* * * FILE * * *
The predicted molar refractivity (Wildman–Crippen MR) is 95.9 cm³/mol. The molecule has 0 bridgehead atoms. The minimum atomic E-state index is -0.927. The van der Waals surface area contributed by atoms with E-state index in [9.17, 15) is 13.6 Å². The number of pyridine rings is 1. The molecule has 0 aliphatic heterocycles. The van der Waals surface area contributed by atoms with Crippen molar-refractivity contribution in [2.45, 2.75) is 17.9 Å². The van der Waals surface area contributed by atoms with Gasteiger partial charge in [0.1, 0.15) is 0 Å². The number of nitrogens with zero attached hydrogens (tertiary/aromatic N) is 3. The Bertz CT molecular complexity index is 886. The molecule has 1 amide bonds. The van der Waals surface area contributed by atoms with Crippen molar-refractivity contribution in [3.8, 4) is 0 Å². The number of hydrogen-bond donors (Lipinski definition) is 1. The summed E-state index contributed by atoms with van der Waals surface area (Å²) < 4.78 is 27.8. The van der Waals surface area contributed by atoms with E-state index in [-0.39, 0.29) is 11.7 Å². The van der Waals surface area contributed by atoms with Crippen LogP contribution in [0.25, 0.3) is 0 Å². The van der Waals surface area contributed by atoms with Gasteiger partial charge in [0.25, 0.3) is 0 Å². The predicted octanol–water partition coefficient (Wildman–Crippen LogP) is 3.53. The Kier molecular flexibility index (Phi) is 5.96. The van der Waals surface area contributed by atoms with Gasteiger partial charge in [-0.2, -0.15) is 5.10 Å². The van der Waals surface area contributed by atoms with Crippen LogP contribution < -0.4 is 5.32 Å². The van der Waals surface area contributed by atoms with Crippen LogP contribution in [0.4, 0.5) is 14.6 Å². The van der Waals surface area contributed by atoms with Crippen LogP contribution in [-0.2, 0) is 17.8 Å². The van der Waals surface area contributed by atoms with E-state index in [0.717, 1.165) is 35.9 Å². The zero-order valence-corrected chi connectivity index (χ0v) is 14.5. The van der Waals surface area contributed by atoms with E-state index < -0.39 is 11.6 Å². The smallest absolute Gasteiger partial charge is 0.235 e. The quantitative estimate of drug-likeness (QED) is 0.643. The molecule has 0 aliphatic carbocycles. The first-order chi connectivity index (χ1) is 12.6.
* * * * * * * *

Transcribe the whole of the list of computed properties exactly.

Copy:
The predicted molar refractivity (Wildman–Crippen MR) is 95.9 cm³/mol. The molecule has 0 bridgehead atoms. The minimum atomic E-state index is -0.927. The van der Waals surface area contributed by atoms with E-state index in [9.17, 15) is 13.6 Å². The number of pyridine rings is 1. The molecule has 0 aliphatic heterocycles. The van der Waals surface area contributed by atoms with Crippen molar-refractivity contribution in [2.45, 2.75) is 17.9 Å². The van der Waals surface area contributed by atoms with Gasteiger partial charge in [0.1, 0.15) is 0 Å². The number of nitrogens with zero attached hydrogens (tertiary/aromatic N) is 3. The Bertz CT molecular complexity index is 886. The molecule has 1 amide bonds. The van der Waals surface area contributed by atoms with Crippen molar-refractivity contribution in [3.8, 4) is 0 Å². The number of hydrogen-bond donors (Lipinski definition) is 1. The summed E-state index contributed by atoms with van der Waals surface area (Å²) < 4.78 is 27.8. The van der Waals surface area contributed by atoms with E-state index in [-0.39, 0.29) is 11.7 Å². The van der Waals surface area contributed by atoms with Crippen LogP contribution in [0.25, 0.3) is 0 Å². The van der Waals surface area contributed by atoms with Gasteiger partial charge in [0.25, 0.3) is 0 Å². The predicted octanol–water partition coefficient (Wildman–Crippen LogP) is 3.53. The Kier molecular flexibility index (Phi) is 5.96. The van der Waals surface area contributed by atoms with Gasteiger partial charge in [-0.2, -0.15) is 5.10 Å². The van der Waals surface area contributed by atoms with Crippen LogP contribution < -0.4 is 5.32 Å². The van der Waals surface area contributed by atoms with Crippen LogP contribution in [0.4, 0.5) is 14.6 Å². The van der Waals surface area contributed by atoms with Crippen LogP contribution in [-0.2, 0) is 17.8 Å². The van der Waals surface area contributed by atoms with E-state index in [0.717, 1.165) is 35.9 Å². The zero-order valence-corrected chi connectivity index (χ0v) is 14.5. The van der Waals surface area contributed by atoms with E-state index < -0.39 is 11.6 Å². The smallest absolute Gasteiger partial charge is 0.235 e. The quantitative estimate of drug-likeness (QED) is 0.643. The molecule has 0 aliphatic carbocycles. The first-order chi connectivity index (χ1) is 12.6.